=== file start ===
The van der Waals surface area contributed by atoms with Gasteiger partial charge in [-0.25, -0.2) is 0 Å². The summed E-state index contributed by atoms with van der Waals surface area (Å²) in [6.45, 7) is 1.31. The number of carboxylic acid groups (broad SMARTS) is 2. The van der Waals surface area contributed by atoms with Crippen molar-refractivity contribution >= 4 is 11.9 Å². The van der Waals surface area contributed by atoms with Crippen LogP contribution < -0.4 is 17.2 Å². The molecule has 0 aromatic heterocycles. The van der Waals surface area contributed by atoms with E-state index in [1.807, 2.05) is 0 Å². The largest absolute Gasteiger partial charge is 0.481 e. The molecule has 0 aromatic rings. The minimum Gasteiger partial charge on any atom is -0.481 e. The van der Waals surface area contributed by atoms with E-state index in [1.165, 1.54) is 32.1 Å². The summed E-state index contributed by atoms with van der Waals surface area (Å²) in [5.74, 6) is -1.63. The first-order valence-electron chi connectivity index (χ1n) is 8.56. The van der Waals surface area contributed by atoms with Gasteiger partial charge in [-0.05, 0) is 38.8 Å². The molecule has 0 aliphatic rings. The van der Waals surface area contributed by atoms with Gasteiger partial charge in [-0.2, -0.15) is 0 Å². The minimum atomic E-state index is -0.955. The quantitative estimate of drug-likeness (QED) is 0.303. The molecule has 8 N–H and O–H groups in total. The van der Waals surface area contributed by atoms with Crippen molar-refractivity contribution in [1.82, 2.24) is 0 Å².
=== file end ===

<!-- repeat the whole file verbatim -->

The van der Waals surface area contributed by atoms with Gasteiger partial charge in [-0.25, -0.2) is 0 Å². The summed E-state index contributed by atoms with van der Waals surface area (Å²) in [6.45, 7) is 1.31. The number of carboxylic acid groups (broad SMARTS) is 2. The van der Waals surface area contributed by atoms with Crippen molar-refractivity contribution >= 4 is 11.9 Å². The van der Waals surface area contributed by atoms with Crippen LogP contribution < -0.4 is 17.2 Å². The molecule has 0 aromatic heterocycles. The van der Waals surface area contributed by atoms with E-state index in [1.807, 2.05) is 0 Å². The largest absolute Gasteiger partial charge is 0.481 e. The molecule has 0 aromatic rings. The minimum Gasteiger partial charge on any atom is -0.481 e. The van der Waals surface area contributed by atoms with E-state index in [1.165, 1.54) is 32.1 Å². The summed E-state index contributed by atoms with van der Waals surface area (Å²) in [5.74, 6) is -1.63. The first-order valence-electron chi connectivity index (χ1n) is 8.56. The van der Waals surface area contributed by atoms with Gasteiger partial charge in [-0.05, 0) is 38.8 Å². The molecule has 0 aliphatic rings. The van der Waals surface area contributed by atoms with Gasteiger partial charge in [-0.2, -0.15) is 0 Å². The minimum atomic E-state index is -0.955. The quantitative estimate of drug-likeness (QED) is 0.303. The molecule has 8 N–H and O–H groups in total. The van der Waals surface area contributed by atoms with Crippen molar-refractivity contribution in [1.82, 2.24) is 0 Å².